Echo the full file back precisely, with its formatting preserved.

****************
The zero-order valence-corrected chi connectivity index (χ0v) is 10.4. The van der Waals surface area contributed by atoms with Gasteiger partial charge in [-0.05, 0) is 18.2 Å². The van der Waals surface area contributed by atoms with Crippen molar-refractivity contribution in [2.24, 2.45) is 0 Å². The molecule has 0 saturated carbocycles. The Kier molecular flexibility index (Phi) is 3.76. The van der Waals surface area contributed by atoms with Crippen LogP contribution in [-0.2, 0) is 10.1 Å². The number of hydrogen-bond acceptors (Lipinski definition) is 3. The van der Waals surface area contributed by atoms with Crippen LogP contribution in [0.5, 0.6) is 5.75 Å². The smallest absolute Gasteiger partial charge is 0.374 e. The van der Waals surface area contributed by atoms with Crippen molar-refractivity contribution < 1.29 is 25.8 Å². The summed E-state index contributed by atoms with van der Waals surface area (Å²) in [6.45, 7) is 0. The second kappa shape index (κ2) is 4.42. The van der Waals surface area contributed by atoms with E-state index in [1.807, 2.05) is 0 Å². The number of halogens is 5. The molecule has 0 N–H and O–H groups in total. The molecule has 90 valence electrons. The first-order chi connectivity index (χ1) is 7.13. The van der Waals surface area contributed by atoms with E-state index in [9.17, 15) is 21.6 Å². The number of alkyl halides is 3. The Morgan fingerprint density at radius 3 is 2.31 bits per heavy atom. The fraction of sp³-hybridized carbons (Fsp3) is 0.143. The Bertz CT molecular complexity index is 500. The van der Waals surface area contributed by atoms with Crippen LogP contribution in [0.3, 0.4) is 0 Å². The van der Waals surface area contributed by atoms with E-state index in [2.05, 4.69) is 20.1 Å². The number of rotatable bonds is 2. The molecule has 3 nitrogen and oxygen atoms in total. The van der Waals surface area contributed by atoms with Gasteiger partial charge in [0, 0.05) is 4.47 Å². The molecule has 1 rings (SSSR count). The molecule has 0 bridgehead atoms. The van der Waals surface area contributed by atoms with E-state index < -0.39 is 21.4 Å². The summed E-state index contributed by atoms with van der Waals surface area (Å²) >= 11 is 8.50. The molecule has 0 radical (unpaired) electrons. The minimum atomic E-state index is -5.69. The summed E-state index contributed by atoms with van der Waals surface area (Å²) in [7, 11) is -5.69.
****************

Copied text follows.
The zero-order valence-corrected chi connectivity index (χ0v) is 10.4. The van der Waals surface area contributed by atoms with Gasteiger partial charge in [-0.05, 0) is 18.2 Å². The van der Waals surface area contributed by atoms with Crippen molar-refractivity contribution in [2.24, 2.45) is 0 Å². The molecule has 0 saturated carbocycles. The Kier molecular flexibility index (Phi) is 3.76. The van der Waals surface area contributed by atoms with Crippen LogP contribution in [-0.2, 0) is 10.1 Å². The number of hydrogen-bond acceptors (Lipinski definition) is 3. The van der Waals surface area contributed by atoms with Crippen LogP contribution in [0.5, 0.6) is 5.75 Å². The smallest absolute Gasteiger partial charge is 0.374 e. The van der Waals surface area contributed by atoms with Crippen molar-refractivity contribution < 1.29 is 25.8 Å². The summed E-state index contributed by atoms with van der Waals surface area (Å²) in [6.45, 7) is 0. The second kappa shape index (κ2) is 4.42. The van der Waals surface area contributed by atoms with E-state index in [1.807, 2.05) is 0 Å². The number of halogens is 5. The molecule has 0 N–H and O–H groups in total. The molecule has 90 valence electrons. The first-order chi connectivity index (χ1) is 7.13. The van der Waals surface area contributed by atoms with E-state index in [9.17, 15) is 21.6 Å². The number of alkyl halides is 3. The Morgan fingerprint density at radius 3 is 2.31 bits per heavy atom. The fraction of sp³-hybridized carbons (Fsp3) is 0.143. The Bertz CT molecular complexity index is 500. The van der Waals surface area contributed by atoms with Crippen LogP contribution in [0.3, 0.4) is 0 Å². The van der Waals surface area contributed by atoms with E-state index in [2.05, 4.69) is 20.1 Å². The number of rotatable bonds is 2. The molecule has 3 nitrogen and oxygen atoms in total. The van der Waals surface area contributed by atoms with Gasteiger partial charge in [0, 0.05) is 4.47 Å². The molecule has 1 rings (SSSR count). The molecule has 0 bridgehead atoms. The van der Waals surface area contributed by atoms with E-state index < -0.39 is 21.4 Å². The summed E-state index contributed by atoms with van der Waals surface area (Å²) >= 11 is 8.50. The molecule has 0 radical (unpaired) electrons. The minimum atomic E-state index is -5.69. The summed E-state index contributed by atoms with van der Waals surface area (Å²) in [7, 11) is -5.69.